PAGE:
National Film Registry

As you may know, the Library of Congress is the nation’s library and archives. As of September 2020, the LOC has amassed a total of 171,636,507 items in the collections. But they have way more than just books and maps. They have every type of photographs, flyers, posters, music, radio and television broadcasts, video games, and films starting beginning from the invention of the moving image until now.

This takes us to the National Film Registry, established by an act in 1988. The National Film Registry’s mission, is to ensure the conservation and survival of America’s history on film. The films included in the registry are not just blockbuster movies (although movies The Wizard of Oz, E.T., The Godfather, and Shrek are in there). The criteria to be selected for this honor requires the film to be any moving image, if the original format is not available a copy will be used, and the “film must be at least 10 years old and be “culturally, historically, or aesthetically significant.”

You can view the list here and you can nominate any film here. Each December, 25 new films are chosen. Here are just some my favorite picks off the list in particular order:


All About Eve

Gertie the Dinosaur

Top Gun

The Zapruder Film

Gus Visser and His Singing Duck (Considered the world’s first music video.)

Gone With the Wind

Star Wars

Guess Who’s Coming To Dinner (Which features my namesake, Katharine Hepburn, and one of my mom’s favorite movies.)

The Right Stuff

To Kill a Mockingbird

The Jazz Singer (Please keep in mind this was released in 1927. Though it depicts harmful stereotypes, it’s the film the marked the end of the silent film era.)


Hindenburg Disaster Newsreel Footage

Steamboat Willie

The Kiss

Raiders of the Last Ark


Planet of the Apes

Forrest Gump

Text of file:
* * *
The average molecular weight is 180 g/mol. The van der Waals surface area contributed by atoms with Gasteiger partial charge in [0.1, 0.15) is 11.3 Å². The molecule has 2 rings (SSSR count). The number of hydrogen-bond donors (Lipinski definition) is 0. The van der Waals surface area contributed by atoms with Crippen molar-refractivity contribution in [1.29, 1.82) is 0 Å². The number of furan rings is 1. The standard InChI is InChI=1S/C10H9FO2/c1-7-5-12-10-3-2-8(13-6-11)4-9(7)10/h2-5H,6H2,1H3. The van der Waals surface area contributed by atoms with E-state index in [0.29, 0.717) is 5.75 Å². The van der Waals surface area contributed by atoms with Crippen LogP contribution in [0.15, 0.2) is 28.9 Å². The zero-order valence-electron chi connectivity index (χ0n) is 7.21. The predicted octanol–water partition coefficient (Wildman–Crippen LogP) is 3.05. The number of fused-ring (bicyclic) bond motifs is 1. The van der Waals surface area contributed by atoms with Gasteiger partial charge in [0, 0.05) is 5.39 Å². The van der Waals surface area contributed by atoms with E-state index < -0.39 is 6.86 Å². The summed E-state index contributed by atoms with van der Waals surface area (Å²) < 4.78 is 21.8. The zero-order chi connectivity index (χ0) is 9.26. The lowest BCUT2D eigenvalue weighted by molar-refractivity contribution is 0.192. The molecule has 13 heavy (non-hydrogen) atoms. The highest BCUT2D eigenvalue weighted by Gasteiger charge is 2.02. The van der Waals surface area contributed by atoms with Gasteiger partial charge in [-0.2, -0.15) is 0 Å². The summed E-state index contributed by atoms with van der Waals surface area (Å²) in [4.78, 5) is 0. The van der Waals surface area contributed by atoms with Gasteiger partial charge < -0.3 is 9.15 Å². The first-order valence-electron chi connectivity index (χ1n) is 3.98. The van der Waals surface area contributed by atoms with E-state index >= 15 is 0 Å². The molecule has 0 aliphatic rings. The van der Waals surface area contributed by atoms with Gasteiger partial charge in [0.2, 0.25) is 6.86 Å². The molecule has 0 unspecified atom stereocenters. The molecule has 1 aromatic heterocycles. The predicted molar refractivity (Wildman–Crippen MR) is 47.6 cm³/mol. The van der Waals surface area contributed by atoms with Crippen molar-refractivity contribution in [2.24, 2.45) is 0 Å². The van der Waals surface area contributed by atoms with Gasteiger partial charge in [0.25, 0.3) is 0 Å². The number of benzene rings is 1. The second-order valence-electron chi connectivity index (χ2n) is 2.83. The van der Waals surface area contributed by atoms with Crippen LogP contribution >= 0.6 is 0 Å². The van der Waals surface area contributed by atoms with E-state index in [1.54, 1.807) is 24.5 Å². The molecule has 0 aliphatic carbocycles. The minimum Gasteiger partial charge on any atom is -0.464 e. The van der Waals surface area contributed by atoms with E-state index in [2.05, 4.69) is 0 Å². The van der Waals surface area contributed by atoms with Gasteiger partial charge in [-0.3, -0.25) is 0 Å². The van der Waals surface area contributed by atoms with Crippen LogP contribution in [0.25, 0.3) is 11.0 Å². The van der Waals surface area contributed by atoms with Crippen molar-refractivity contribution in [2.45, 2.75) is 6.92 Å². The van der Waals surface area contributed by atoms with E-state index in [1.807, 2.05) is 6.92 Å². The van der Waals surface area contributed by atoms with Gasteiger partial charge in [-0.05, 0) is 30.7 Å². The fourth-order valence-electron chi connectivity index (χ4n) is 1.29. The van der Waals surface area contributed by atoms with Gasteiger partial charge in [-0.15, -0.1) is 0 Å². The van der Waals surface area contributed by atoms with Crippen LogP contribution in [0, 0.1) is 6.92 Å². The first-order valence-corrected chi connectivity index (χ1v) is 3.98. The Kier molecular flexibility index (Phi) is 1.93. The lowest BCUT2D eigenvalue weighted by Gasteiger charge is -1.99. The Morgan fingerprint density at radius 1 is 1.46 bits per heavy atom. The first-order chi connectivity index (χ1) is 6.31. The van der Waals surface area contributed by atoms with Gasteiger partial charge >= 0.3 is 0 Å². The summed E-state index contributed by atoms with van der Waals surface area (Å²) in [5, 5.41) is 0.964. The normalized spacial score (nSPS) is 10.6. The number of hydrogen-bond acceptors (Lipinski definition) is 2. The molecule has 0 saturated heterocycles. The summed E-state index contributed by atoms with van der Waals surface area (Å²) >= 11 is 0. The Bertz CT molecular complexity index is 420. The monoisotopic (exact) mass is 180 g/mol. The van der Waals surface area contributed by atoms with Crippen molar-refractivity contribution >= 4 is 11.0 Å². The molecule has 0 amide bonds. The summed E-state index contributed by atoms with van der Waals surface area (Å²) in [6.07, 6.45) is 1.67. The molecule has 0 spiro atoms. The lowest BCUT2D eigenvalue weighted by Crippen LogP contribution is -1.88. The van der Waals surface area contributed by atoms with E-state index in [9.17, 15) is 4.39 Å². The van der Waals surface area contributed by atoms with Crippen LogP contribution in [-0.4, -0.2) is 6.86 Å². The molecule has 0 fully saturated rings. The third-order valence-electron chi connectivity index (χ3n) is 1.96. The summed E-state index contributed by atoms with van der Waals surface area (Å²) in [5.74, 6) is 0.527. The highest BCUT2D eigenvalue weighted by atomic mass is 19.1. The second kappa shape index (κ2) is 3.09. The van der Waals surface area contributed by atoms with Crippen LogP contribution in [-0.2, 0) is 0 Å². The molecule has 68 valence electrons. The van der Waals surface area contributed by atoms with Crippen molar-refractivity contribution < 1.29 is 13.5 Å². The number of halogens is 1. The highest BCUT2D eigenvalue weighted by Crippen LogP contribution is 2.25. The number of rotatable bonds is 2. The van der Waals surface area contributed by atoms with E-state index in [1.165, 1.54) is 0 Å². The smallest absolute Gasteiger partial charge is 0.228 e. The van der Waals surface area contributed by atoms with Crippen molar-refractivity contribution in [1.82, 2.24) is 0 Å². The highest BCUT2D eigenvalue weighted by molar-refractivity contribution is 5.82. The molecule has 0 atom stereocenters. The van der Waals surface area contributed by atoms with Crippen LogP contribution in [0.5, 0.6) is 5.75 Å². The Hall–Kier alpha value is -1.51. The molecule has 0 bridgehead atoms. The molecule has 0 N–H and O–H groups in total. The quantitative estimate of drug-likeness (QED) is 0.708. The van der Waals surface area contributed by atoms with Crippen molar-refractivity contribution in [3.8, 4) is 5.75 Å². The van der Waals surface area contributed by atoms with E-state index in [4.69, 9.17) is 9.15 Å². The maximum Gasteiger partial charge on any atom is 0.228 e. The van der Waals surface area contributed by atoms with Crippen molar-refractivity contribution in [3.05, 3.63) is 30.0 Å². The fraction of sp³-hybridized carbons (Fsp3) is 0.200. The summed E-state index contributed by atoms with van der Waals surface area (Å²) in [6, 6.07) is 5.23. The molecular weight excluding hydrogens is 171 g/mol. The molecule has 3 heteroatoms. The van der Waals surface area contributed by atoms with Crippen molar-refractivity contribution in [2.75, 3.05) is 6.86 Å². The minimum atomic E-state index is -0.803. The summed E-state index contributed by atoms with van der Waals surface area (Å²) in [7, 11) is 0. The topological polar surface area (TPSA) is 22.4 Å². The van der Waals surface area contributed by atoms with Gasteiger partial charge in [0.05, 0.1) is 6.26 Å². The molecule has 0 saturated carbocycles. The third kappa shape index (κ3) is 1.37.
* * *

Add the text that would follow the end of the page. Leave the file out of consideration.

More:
Fox Movietone News: Jenkins Orphanage Band

Tin Toy (Pixar’s first computer-animated film and the pre-cursor to Toy Story)

Seven Brides for Seven Brothers

Imitation of Life (1959)

The T.A.M.I. Show

Disneyland Dream

George Stevens’ World War II Footage

The Muppet Movie

Michael Jackson’s Thriller (Yes, really.)

Preservation of Sign Language


A Computer Animated Hand

Nicholas Brothers’ Home Movies

A League of Their Own

The Middleton Family at the New York World’s Fair

One Survivor Remembers

Two-Color Kodachrome Test Shots No. III

Mary Poppins

Ferris Bueller’s Day Off

Saving Private Ryan

V-E Day +1 (May 9, 1945)

Willy Wonka and the Chocolate Factory

The Story of Menstruation

Edison Kinetoscopic Record of a Sneeze (The first motion picture… legally speaking)

20,000 Leagues Under the Sea

Who Framed Roger Rabbit?

Fuentes Family Home Movies Collection


I am Somebody

Purple Rain

The Dark Knight

What is interesting to think is that these films will be preserved as long as the American Government as we know it today still stands, there will always be a copy of it for someone to watch. I think it is pretty cool that the Newark Athlete film, made in 1891 and is over 110 years old and is the oldest in the collection, is able to be viewed by anyone, anytime. Now think of more current movies that in there like The Matrix or Toy Story. Will people from 100 years from now look at give a chuckle because of how olds and outdated it looks? Or will they look in awe and marvel just as I am about how all of these great films, newsreels, documentaries, and so much more are being preserved and readily available.

The Freeman/Lozier has many great resources on the Library of Congress available in print and digital formats.


Edison Kinetoscopic Record of a Sneeze

The Middleton Family at the New York World’s Fair

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